What Is a Manager’s Check?

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A manager’s check is a secure check that a bank issues on behalf of the individual who has purchased the check. These types of payments are also called treasurer’s checks, official checks, and certified checks. All parties involved in a transaction that uses this form of payment can  benefit from the use of a manager’s check.

Paying by manager’s check has several advantages. Most notably, manager’s checks offer a guarantee to your recipient that the check is already fully funded, so they won’t need to worry about it bouncing. The use of a manager’s check also provides convenience and safety when you’re dealing with large sums of money. Instead of carrying around cash, using a manager’s check means you’re at little risk that your money will be stolen or that you’ll lose it.

What Is a Manager’s Check?

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A manager’s check draws money from the account holder’s personal checking account, though the funds and the account holder’s signature have been pre-verified by the bank. In other words, the bank verifies that the account holder has enough funds to cover the amount of the check before the check is issued. Then the bank usually sets the amount of the check aside. Both the account holder and a bank representative must sign a manager’s check for it to be valid.

Often, people use certified checks to make large purchases, such as buying a car outright or making a down payment on a house. People also use this form of payment during exchanges between strangers. For instance, say you’re selling a used car to a stranger on the internet. You’d be wise to require a manager’s check as opposed to a personal check for payment. That way, you don’t have to worry about the check bouncing after the stranger has already taken ownership of the car.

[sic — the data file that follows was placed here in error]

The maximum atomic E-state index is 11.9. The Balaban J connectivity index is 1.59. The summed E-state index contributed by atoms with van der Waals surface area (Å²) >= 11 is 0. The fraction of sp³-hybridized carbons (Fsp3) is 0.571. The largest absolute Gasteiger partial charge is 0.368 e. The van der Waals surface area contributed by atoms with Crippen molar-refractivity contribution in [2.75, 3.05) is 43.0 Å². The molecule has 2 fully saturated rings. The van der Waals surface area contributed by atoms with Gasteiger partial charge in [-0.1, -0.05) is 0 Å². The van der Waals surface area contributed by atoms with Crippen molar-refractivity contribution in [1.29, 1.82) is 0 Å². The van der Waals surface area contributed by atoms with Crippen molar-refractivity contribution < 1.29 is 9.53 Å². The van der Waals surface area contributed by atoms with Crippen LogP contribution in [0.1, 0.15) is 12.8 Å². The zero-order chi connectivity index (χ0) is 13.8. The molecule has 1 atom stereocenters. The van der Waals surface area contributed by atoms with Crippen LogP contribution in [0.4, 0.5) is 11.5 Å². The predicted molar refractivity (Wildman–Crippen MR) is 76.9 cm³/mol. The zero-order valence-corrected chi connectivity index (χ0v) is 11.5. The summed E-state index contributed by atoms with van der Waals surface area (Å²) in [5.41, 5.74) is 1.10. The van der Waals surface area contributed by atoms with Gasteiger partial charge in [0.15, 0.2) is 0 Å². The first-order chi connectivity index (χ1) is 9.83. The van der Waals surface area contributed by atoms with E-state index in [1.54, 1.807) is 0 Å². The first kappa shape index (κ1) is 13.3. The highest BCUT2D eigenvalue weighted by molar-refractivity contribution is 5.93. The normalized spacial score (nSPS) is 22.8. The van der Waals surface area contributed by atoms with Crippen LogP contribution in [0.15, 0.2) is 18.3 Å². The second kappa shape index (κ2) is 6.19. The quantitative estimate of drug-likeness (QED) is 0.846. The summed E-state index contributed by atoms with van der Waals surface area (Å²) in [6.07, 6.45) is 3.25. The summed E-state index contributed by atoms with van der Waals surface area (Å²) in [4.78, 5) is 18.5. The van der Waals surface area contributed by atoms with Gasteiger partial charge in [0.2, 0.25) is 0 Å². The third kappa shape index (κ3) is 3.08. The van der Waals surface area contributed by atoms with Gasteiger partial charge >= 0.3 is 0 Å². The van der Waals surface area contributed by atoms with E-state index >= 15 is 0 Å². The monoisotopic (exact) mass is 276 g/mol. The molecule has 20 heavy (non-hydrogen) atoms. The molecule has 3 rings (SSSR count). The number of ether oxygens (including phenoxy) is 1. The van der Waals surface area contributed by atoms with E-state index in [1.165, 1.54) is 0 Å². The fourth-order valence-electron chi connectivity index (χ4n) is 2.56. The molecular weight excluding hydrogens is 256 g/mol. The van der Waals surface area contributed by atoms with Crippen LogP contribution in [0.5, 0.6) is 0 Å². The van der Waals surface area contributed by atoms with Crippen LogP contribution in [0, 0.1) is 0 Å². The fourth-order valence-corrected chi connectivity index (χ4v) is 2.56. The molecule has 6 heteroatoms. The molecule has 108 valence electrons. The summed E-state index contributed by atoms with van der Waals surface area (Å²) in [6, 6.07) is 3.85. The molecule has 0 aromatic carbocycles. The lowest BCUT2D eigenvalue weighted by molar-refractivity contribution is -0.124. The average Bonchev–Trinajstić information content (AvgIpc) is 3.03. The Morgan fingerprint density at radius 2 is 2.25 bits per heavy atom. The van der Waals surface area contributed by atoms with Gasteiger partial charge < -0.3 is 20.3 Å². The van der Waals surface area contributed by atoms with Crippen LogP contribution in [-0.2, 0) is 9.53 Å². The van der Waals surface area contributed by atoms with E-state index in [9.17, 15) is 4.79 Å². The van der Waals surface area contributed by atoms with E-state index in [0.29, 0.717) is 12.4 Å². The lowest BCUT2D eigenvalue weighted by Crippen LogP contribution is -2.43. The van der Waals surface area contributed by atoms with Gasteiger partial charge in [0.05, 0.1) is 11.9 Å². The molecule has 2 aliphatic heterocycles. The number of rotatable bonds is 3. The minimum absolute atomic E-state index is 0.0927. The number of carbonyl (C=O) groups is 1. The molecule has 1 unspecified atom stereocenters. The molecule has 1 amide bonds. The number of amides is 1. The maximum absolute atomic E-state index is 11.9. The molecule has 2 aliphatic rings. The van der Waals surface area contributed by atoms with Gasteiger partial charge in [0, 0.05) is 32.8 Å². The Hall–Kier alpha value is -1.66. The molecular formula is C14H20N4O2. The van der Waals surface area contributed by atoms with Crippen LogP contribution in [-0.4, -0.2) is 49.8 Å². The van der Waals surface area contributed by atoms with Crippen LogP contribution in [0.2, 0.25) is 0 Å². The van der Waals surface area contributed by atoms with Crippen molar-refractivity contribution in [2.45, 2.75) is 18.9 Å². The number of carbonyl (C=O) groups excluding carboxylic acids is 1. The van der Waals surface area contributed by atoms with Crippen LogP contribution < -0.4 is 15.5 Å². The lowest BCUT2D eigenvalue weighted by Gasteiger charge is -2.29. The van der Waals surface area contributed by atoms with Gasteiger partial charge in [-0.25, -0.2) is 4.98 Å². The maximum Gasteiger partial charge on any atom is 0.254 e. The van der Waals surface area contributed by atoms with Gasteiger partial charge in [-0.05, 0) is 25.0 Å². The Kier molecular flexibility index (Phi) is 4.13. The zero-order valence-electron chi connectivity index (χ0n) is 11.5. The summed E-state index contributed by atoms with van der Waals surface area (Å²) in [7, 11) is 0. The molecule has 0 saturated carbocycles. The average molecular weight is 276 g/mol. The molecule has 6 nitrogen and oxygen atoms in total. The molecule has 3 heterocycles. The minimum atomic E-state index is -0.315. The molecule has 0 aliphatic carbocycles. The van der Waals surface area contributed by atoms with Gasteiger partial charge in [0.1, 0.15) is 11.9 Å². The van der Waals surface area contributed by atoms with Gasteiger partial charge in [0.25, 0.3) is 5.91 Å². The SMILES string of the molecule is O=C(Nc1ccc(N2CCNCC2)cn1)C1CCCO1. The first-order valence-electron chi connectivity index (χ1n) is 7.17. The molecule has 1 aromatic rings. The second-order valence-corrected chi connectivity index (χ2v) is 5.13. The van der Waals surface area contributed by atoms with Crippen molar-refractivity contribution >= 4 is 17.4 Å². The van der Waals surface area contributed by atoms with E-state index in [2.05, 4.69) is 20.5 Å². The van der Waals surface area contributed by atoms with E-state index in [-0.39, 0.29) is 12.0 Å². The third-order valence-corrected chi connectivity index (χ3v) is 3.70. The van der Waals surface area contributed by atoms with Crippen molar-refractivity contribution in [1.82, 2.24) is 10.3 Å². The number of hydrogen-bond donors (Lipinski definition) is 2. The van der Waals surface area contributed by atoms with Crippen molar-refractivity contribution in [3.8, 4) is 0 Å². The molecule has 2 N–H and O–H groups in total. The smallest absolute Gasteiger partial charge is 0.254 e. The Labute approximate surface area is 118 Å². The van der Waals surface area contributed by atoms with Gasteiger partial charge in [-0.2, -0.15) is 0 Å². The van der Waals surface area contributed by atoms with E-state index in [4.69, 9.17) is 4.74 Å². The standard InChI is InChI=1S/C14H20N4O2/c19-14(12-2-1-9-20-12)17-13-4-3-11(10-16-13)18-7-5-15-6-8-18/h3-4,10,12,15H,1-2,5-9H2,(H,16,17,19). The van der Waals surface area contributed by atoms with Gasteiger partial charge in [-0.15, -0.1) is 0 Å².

Using a manager’s check can have a few downsides. First, the account holder cannot place a stop payment on this type of check. Once the certified check has been handed over to its receiver, the money is effectively gone. Second, banks often charge fees to issue manager’s checks.

How to Get a Manager’s Check

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To begin the process of getting a manager’s check, contact your bank to ensure it offers this service. If it does, you’ll need to go into the bank to perform the transaction. At the bank, you can write a personal check, and a bank representative will verify that you have enough money to cover it. Once that verification is complete, the bank representative can issue your manager’s check for the amount. You’ll pay any associated fees before receiving the check.

Because of this process, manager’s checks aren’t nearly as convenient as pulling out your checkbook and writing a check on the spot typically is. Thus, most people don’t use manager’s checks for everyday purchases. This was the case even when checks were a more popular form of payment.

It’s also important to remember that not all banks offer manager’s checks. For a bank to offer manager’s checks, it must have a physical branch. Banks that operate online only don’t offer manager’s checks. Furthermore, not all brick-and-mortar banks provide certified checks, either. To determine whether or not your bank offers manager’s checks, call the branch directly to ask.

Manager’s Check Validity

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The extra level of validity of a manager’s check stems from the fact that it comes with the certainty that the funds are available and the issuing bank certifies that it’ll pay those funds. Even though the money technically is withdrawn from the account holder’s funds, the check is issued in the bank’s name, obligating the bank to assure the money will reach the payee no matter what. This is why you have to go through the bank’s verification process before you can get a manager’s check.